When The Lights Go Out

Ten things to do when approaching broken traffic lights. 

Traffic lights. Often seen as just another hazard on our roads and often seen as something that stops our progress. Or are they? Their designed to regulate traffic at the busiest of junctions, keeping traffic flowing and everyone safe. Contact between vehicles and pedestrians are reduces as each will take it in turn to use or cross the road. Some may say that some lights causes congestion, specially during peak hours. Some motorists even treat them as a challenge - speeding up to pass the lights before they go red (and not able to stop when they do go red)

But what happens when the lights go out? What happens at those busy junctions? How does one need to approach and navigate the hazard when its not clear who has right of way?

The answer is simple.  Approach with causing.  Slow down and prepare to stop. Take on extra observations all around. Even obtain eye contact with other drivers where possible. Here are xx things you need to do when the lights are faulty.

  1. Don panic. This could introduce hesitation and that may lead to other drivers becoming frustrated and take on manoeuvres that could lead to an incident. 
  2. Slow down early. This will give you extra time to take in what's around you, including mirror checks for cyclist and motorbikes.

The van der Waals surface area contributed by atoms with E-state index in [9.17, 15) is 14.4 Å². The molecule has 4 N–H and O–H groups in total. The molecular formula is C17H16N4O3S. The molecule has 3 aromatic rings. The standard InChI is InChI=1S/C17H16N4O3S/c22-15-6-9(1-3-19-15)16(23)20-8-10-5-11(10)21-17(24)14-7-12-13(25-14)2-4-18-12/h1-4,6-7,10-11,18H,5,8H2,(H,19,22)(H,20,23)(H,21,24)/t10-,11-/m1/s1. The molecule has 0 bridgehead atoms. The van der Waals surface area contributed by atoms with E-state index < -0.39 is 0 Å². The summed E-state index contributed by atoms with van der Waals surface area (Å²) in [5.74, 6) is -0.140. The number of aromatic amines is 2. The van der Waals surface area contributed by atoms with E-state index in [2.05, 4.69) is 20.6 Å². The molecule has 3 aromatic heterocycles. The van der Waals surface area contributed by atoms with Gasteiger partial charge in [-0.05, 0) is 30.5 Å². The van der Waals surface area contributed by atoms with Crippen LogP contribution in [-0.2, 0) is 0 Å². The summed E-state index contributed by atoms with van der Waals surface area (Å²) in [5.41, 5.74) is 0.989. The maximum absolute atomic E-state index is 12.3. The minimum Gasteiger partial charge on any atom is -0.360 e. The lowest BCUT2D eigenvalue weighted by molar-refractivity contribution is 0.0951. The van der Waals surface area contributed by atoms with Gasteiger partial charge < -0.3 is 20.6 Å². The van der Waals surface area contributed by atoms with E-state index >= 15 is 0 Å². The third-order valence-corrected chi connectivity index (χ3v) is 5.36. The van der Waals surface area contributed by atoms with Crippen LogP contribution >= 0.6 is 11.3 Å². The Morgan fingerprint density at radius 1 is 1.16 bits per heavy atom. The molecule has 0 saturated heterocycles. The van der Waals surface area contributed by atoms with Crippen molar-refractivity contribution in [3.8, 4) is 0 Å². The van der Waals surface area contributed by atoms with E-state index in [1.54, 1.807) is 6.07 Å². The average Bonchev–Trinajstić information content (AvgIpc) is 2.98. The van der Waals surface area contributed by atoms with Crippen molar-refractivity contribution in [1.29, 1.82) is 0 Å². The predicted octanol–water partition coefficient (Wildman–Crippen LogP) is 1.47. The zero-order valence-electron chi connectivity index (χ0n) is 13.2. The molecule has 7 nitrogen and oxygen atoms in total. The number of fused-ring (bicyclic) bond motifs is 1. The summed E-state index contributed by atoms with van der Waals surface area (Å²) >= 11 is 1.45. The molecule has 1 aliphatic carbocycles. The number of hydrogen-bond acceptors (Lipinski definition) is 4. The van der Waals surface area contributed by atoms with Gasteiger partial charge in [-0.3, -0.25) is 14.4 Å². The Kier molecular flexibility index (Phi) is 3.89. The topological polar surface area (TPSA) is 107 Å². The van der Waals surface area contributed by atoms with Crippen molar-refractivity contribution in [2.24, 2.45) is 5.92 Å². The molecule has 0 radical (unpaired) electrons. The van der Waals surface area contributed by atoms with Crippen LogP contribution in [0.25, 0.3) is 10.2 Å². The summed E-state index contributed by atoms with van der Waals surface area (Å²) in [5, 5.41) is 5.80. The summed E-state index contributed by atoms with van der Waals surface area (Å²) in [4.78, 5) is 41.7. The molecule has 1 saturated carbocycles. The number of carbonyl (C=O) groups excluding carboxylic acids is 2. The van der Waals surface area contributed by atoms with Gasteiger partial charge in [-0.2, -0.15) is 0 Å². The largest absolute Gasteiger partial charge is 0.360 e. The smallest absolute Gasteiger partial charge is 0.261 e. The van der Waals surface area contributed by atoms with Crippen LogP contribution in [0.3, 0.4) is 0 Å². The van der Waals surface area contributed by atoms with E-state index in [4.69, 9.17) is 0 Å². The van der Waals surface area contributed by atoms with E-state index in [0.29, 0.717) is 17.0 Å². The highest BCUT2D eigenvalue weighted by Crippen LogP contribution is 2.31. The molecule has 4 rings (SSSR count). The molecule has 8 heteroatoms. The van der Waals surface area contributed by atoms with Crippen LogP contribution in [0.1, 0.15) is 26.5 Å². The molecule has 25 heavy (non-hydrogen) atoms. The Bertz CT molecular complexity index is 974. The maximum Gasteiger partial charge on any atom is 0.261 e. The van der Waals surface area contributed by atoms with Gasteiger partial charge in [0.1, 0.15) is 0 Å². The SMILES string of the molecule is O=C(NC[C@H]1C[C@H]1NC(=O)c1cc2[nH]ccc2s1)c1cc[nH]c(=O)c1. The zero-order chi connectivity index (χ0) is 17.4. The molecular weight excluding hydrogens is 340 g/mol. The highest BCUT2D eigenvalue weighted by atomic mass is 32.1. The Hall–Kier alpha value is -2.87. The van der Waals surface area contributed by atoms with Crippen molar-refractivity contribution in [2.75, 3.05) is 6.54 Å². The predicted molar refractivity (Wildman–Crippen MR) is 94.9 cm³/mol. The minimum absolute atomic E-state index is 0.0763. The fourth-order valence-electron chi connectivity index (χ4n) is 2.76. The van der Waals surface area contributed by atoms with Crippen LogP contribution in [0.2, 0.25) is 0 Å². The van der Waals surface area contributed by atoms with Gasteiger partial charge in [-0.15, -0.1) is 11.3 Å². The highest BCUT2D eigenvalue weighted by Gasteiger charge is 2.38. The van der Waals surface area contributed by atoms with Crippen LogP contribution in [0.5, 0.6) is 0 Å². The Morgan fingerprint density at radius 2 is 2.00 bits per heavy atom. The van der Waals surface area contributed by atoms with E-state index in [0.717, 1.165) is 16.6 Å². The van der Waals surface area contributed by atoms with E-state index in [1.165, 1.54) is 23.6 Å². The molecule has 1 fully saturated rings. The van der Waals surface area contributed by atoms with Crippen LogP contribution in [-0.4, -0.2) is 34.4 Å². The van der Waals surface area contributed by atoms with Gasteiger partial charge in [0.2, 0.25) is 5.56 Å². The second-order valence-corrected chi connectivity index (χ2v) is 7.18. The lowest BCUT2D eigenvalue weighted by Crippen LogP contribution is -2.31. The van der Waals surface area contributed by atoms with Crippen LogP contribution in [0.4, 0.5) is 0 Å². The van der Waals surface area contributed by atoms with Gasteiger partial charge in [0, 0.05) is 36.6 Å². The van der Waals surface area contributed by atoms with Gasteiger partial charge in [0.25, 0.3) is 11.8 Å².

3. Try to obtain eye contact with other drivers. Not always possible, but obtains eye contact can give you extra information on the intention of what the other driver.  
  4. Be decisive. By making a positive decision, to either stop or go. Means that you'll be helping traffic make safe progress through the junction.
  5. Don't flash your lights. If you do let the other driver(s) go, don't flash your lights to suggest its OK to go. Let the other driver make their decision on what they can see. If you do flash you lights and an accident occurs, it may be you that's caught up with insurance claims and blames. (Plus the flashing of lights would only be used to let other drivers know you are there.)
  6. Look out for pedestrians. They may be less aware of the lights not working and less aware on how the traffic pattern at the junction is forming. Pedestrians may simple walk right in front of you.
  7. Take an assessment of the traffic pattern. It may be that a pattern forms where a number of cars work they way through, then its given way of another traffic approach for a period of time, then another approach is given a go. 
  8. Be patent, especially if Turning right for example. You may need to wait a bit for on coming traffic to clear or give way before you can continue.
  9. Say thanks. A little curtesy will go a long way and help reduce any road rage incident.
  10. Don't speed away. No need to speed off when the coast is clear. its worth keeping eyes peeled just in case a secondary hazard appears from no where.  

It may appear on some occasions that traffic flows better then when the lights were working. But that won't be the case if an accident occurs. Thankfully technology at traffic lights have become much more reliable. Traffic lights out are few and far between. But when it does happen, your'll be ready to take on the hazard safely in the future.

This post was written by Graham Aylard-Poxon, Advanced Motorists, National Observer


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